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The Universal Notebook: Are virtual schools real schools?

Opinion

The Universal Notebook: Are virtual schools real schools?

Gov. Paul LePage’s default pick for Commissioner of Education is Steve Bowen, a former Maine Heritage Policy Center policy wonk who took the job after more-qualified individuals turned the job down, a problem the governor has been having all over his cabinet.

Bowen is a former school teacher, but he has no administrative experience, let alone experience implementing educational change. What he has is an opinion, a conservative opinion naturally, and, he possesses the quality Gov. LePage values above all else – loyalty. He can be counted on to toe the LePage party line.

What we seem to be getting in LePage cabinet picks are conservative loyalists who are generally opposed to the missions of the departments they have been asked to head. We’ve got a governor who is opposed to government, a conservation commissioner who is opposed to conservation, an environmental protection commissioner who is opposed to environmental protection, a health and human services commissioner who is opposed to human services, and now we have an education commissioner who is opposed to the current Maine public education system.

Maine is one of the few states left in the nation that does not allow charter schools, but Steve Bowen is all about charter schools. More to the point, he is all about virtual charter schools. Just imagine all the tax dollars we can save if we don’t bother building real schools, we just put the curriculum online and let the kids learn at home.

“As a new governor and new Legislature take power in Augusta, this is the perfect time for such an effort to be undertaken here in Maine,” Bowen wrote in his Jan. 4  "Schools for Maine’s Future: The Promise of Digital Learning."  “Governor-Elect LePage, upon assuming office, should make the advancement of comprehensive digital learning policies a top priority.”

“Maine’s schools face a number of challenges in the years ahead, but digital learning holds the promise of improving student outcomes at a time of declining school funding and plunging student enrollment. The time has come for a major digital learning initiative, led by Maine’s next governor. With the right policies in place, Maine could ensure that all of its students have access to the digital learning programs they need to assure their success in school and beyond.”

Bowen then goes on to tout the virtues of the Virtual Learning Academy Charter School in New Hampshire as a model of what he foresees for Maine. The N.H. school serves some 7,000 high school kids with an online curriculum borrowed from the Florida Virtual School.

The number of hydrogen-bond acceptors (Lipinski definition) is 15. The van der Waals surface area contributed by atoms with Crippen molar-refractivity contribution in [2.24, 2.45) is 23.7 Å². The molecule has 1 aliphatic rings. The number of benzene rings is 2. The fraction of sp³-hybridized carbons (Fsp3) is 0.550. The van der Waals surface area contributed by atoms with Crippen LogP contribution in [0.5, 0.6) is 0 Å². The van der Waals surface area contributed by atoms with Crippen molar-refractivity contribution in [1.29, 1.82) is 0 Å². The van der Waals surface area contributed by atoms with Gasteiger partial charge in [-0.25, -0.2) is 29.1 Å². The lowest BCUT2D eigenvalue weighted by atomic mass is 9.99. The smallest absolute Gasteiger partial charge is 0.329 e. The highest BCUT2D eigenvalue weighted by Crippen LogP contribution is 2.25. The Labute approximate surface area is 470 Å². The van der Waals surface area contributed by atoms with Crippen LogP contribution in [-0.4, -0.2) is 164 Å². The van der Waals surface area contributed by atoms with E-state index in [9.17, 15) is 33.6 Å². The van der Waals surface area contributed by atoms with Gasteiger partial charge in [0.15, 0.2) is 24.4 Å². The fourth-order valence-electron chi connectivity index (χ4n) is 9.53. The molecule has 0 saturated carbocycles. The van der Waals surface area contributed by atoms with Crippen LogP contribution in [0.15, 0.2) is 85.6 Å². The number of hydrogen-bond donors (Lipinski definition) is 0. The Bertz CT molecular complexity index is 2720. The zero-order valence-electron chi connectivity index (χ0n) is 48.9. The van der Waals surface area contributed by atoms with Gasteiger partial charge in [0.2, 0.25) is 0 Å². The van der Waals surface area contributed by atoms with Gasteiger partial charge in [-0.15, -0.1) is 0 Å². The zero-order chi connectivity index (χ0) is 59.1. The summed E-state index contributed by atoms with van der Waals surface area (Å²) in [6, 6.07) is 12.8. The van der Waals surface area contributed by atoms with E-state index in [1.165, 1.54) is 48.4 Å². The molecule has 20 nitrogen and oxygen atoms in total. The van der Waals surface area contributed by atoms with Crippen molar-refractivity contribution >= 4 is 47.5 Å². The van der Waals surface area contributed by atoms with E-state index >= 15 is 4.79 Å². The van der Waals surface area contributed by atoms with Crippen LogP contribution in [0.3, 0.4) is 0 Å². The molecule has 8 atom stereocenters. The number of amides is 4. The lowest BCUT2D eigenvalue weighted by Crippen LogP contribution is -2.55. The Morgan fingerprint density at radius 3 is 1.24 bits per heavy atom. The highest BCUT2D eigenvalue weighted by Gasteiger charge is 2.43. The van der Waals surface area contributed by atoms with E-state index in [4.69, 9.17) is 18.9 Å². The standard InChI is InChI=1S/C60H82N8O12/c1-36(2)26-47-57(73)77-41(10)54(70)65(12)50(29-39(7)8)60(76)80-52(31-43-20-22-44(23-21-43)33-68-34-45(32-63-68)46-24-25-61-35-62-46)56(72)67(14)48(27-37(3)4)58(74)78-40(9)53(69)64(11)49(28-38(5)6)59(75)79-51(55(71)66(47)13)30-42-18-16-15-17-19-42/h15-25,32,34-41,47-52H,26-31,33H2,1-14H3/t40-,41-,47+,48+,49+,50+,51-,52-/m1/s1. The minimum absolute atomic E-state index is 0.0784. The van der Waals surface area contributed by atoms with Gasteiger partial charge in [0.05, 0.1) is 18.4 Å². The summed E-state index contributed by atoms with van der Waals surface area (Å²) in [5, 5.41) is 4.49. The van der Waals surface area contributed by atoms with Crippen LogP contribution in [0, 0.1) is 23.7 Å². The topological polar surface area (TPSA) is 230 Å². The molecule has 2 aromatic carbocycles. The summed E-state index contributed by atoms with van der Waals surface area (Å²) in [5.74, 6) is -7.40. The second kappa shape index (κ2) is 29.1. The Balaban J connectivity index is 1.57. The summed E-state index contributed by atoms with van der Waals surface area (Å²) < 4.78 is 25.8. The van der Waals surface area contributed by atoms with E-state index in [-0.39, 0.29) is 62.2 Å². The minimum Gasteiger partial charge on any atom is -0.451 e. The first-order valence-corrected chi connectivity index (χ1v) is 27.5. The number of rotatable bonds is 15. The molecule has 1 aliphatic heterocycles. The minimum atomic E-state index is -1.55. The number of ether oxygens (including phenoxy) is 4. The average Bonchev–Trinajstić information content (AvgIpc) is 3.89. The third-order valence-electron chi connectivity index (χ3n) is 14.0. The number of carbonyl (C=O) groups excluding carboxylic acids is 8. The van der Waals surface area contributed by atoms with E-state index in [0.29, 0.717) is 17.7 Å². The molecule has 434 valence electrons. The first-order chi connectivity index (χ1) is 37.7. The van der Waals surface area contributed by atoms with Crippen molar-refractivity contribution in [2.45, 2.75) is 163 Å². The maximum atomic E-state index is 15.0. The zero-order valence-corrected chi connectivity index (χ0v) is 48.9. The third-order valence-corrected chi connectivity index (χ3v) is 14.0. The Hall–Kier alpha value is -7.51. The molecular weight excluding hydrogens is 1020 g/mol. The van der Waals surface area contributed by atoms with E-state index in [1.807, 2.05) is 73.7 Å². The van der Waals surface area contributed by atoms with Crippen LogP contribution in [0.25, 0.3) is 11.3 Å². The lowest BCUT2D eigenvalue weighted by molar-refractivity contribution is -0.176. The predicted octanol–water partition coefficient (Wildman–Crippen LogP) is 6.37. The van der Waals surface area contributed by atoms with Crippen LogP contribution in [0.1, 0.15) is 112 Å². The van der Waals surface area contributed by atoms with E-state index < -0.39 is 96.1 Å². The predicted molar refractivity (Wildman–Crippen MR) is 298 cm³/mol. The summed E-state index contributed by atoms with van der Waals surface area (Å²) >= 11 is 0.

The Florida Virtual School, however, was not established to improve public education. It was launched to enable school districts to get around Florida’s 2002 Class Size Reduction Amendment that stipulated that core high school classes, such as math and English, cannot be larger than 25 students. But you can jam 45 or 445 students into a virtual classroom without violating the letter of the Florida class size law, just its spirit and intent.

Worse, Florida students often found themselves assigned to virtual classes without their or their parents’ prior knowledge.

In an ideal world, education should take place face-to-face in one-on-one situations. Class size matters. Smaller classes are better than large classes. That’s what you get when you send your child to private school – smaller classes, better student-teacher ratios, more individual attention. Bowen believes, however, that online virtual classes will be a boon to teachers “because such programs take over much of the work of direct instruction (and) teachers are freed to work one-on-one with students needing additional help.”

If Bowen has his way, my guess is that lots of students are going to need additional help – figuring out what the heck happened to their education.

The idea of turning core instruction over to canned computer curricula may make sense if a student is unable to attend a traditional school for some reason, but it should never, ever be the primary option. Distance learning works best for highly specialized knowledge and skills, not for the basics. It’s fine to teach surgeons a new technique, but not to teach high school biology.

So just remember, assuming he is confirmed, when commissioner Bowen says “education reform” he means “charter schools.” And when he says “digital learning” he means “virtual schools,” not real schools. But digital learning appeals to core conservative values. It’s cheap. It’s easy. And you can make a buck off it.